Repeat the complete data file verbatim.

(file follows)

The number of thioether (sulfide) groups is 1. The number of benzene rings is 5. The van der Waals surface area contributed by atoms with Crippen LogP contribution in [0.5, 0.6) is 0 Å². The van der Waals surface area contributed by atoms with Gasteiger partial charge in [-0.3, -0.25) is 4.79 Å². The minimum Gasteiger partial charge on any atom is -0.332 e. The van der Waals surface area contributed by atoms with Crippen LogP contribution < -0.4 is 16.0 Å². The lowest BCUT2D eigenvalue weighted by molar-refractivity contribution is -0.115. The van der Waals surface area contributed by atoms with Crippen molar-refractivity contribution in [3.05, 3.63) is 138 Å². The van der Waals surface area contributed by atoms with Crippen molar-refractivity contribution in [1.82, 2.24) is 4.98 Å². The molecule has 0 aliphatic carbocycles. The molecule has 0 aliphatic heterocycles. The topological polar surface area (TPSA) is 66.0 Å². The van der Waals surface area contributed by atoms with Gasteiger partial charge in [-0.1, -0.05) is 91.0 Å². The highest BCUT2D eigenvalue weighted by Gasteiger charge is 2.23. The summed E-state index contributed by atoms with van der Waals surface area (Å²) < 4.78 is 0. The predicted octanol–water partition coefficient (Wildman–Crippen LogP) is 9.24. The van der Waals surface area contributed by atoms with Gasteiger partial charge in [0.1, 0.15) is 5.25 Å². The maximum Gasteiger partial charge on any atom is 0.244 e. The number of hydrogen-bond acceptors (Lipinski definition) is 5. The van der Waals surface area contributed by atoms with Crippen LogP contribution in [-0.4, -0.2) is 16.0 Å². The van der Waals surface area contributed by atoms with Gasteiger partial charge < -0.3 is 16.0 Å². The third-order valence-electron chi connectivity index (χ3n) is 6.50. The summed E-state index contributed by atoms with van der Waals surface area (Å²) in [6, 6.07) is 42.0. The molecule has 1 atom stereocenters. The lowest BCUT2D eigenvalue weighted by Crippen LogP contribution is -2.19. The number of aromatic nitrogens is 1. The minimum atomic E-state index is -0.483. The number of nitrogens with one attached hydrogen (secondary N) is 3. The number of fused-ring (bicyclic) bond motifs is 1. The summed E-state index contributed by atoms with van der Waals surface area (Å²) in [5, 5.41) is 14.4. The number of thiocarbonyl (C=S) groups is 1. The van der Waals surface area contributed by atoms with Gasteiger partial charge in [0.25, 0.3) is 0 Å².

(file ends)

The number of thioether (sulfide) groups is 1. The number of benzene rings is 5. The van der Waals surface area contributed by atoms with Crippen LogP contribution in [0.5, 0.6) is 0 Å². The van der Waals surface area contributed by atoms with Gasteiger partial charge in [-0.3, -0.25) is 4.79 Å². The minimum Gasteiger partial charge on any atom is -0.332 e. The van der Waals surface area contributed by atoms with Crippen LogP contribution < -0.4 is 16.0 Å². The lowest BCUT2D eigenvalue weighted by molar-refractivity contribution is -0.115. The van der Waals surface area contributed by atoms with Crippen molar-refractivity contribution in [3.05, 3.63) is 138 Å². The van der Waals surface area contributed by atoms with Crippen molar-refractivity contribution in [1.82, 2.24) is 4.98 Å². The molecule has 0 aliphatic carbocycles. The molecule has 0 aliphatic heterocycles. The topological polar surface area (TPSA) is 66.0 Å². The van der Waals surface area contributed by atoms with Gasteiger partial charge in [-0.1, -0.05) is 91.0 Å². The highest BCUT2D eigenvalue weighted by Gasteiger charge is 2.23. The summed E-state index contributed by atoms with van der Waals surface area (Å²) < 4.78 is 0. The predicted octanol–water partition coefficient (Wildman–Crippen LogP) is 9.24. The van der Waals surface area contributed by atoms with Gasteiger partial charge in [0.1, 0.15) is 5.25 Å². The maximum Gasteiger partial charge on any atom is 0.244 e. The number of hydrogen-bond acceptors (Lipinski definition) is 5. The van der Waals surface area contributed by atoms with Crippen LogP contribution in [-0.4, -0.2) is 16.0 Å². The van der Waals surface area contributed by atoms with Gasteiger partial charge < -0.3 is 16.0 Å². The third-order valence-electron chi connectivity index (χ3n) is 6.50. The summed E-state index contributed by atoms with van der Waals surface area (Å²) in [6, 6.07) is 42.0. The molecule has 1 atom stereocenters. The lowest BCUT2D eigenvalue weighted by Crippen LogP contribution is -2.19. The number of aromatic nitrogens is 1. The minimum atomic E-state index is -0.483. The number of nitrogens with one attached hydrogen (secondary N) is 3. The number of fused-ring (bicyclic) bond motifs is 1. The summed E-state index contributed by atoms with van der Waals surface area (Å²) in [5, 5.41) is 14.4. The number of thiocarbonyl (C=S) groups is 1. The van der Waals surface area contributed by atoms with Gasteiger partial charge in [0.25, 0.3) is 0 Å².